Cyber News Rundown: July 2020

  • 4 August 2020
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Cyber News Rundown: July 2020
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UCSF Pays Hefty Ransom

Following a ransomware attack on the University of California San Francisco last month, officials have finally decided to pay the demanded ransom of $1.14 million, in order to decrypt several of their vital systems. The decided ransom amount came after negotiations between the University and the attackers that started around $3 million, but was worked down to under half, which was paid by the University the following day. UCSF is only one of three Universities that were targeted by ransomware attacks at the start of June from the Netwalker hacker group and concluded to simply pay the ransom to restore normalcy to their networks.


Magecart Group Surpasses 570 Victim Sites

In the 3 years since Magecart Group 8’s initial step onto the card-skimming scene, they have successfully compromised over 570 e-commerce sites around the world. Over 25% of the attacks targeted US domains and stemmed from 64 unique attack domains that were able to distribute the injected JavaScript software with relative ease, many of which were nearly identical to legitimate site domains. It is believed that the group has netted over $7 million from the sales of stolen payment card information since April of 2017.


Microsoft Fixes 17-yr Old DNS Flaw

After nearly 17 years, Microsoft has finally identified and resolved a major vulnerability that has been active and exploitable, with worm-like transmission that requires no human interaction. With the help of a third-party security firm, Microsoft was able to patch the vulnerability before it could cause any significant damage, though it would have been exceedingly simple for any malicious actors to use the flaw to execute any number of malicious executables onto an endless string of compromised machines.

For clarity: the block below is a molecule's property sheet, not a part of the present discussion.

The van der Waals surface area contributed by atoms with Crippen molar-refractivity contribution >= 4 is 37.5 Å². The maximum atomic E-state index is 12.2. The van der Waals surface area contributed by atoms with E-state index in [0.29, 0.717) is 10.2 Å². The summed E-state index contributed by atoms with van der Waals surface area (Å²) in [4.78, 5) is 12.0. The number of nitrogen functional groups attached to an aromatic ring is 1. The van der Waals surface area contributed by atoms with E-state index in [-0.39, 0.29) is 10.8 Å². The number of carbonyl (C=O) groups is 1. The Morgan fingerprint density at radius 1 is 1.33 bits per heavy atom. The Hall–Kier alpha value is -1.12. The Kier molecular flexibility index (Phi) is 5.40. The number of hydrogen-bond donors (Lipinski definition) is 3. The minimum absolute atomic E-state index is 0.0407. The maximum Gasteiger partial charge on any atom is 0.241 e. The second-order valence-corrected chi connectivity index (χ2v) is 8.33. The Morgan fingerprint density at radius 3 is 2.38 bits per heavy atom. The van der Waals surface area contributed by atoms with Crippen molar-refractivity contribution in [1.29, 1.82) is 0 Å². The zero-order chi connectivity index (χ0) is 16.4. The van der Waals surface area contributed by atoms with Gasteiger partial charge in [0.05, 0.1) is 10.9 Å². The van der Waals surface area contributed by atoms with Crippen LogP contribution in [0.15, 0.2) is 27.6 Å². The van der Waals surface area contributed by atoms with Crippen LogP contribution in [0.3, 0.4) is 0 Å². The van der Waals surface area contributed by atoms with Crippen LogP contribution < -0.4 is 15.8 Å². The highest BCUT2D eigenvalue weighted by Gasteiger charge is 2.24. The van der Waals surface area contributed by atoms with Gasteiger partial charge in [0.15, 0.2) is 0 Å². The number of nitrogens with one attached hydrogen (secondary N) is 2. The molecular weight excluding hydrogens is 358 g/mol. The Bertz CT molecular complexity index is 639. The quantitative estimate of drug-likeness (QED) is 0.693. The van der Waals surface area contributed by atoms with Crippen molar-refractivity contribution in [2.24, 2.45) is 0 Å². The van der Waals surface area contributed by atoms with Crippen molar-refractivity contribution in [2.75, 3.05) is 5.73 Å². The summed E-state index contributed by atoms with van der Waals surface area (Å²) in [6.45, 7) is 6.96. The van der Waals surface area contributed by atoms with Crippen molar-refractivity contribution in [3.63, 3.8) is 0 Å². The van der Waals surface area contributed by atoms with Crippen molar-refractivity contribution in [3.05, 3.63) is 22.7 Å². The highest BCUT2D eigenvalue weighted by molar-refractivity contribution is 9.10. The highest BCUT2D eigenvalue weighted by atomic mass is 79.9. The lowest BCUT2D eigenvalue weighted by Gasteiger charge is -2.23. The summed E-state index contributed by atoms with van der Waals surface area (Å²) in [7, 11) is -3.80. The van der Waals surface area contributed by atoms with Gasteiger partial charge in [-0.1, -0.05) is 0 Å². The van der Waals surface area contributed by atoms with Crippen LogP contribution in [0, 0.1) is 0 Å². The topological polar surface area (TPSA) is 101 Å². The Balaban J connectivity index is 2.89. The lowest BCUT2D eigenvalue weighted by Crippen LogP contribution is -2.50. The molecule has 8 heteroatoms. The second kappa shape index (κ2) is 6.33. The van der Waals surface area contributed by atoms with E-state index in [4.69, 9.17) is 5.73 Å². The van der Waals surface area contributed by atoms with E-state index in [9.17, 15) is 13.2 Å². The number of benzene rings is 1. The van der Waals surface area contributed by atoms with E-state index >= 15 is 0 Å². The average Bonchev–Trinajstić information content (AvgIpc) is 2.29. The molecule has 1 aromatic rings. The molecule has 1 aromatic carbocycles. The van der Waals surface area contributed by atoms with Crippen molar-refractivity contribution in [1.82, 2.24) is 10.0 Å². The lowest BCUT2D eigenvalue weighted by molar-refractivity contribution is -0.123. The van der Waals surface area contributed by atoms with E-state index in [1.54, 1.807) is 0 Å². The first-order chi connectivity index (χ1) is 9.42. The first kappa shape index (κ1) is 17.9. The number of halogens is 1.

ATM Jackpotting Attacks on the Rise

A new malicious campaign has been identified by ATM manufacturers, Diebold Nixdorf, that uses proprietary software to force “jackpotting” from the machines. The attack itself requires the malicious actors to breach the ATM manually and use the software to force the machine to dispense cash at a rapid rate. While these attacks don’t seem to have any effect on customer’s data or finances, the company still doesn’t know how the attackers have obtained the proprietary software being used.


Garmin Hit with WastedLocker Ransomware

Nearly a week after the company announced they had suffered a system outage, Garmin has finally revealed that they fell victim to a ransomware attack, likely from the WastedLocker variant that has risen in popularity. As is the norm for WastedLocker, the attack was very specific in its targeting of the company (even mentioning them by name in the ransom note) and took many of their services offline. Though Garmin has confirmed that no customer data was affected, they are still unsure when all their services will return to full functionality.


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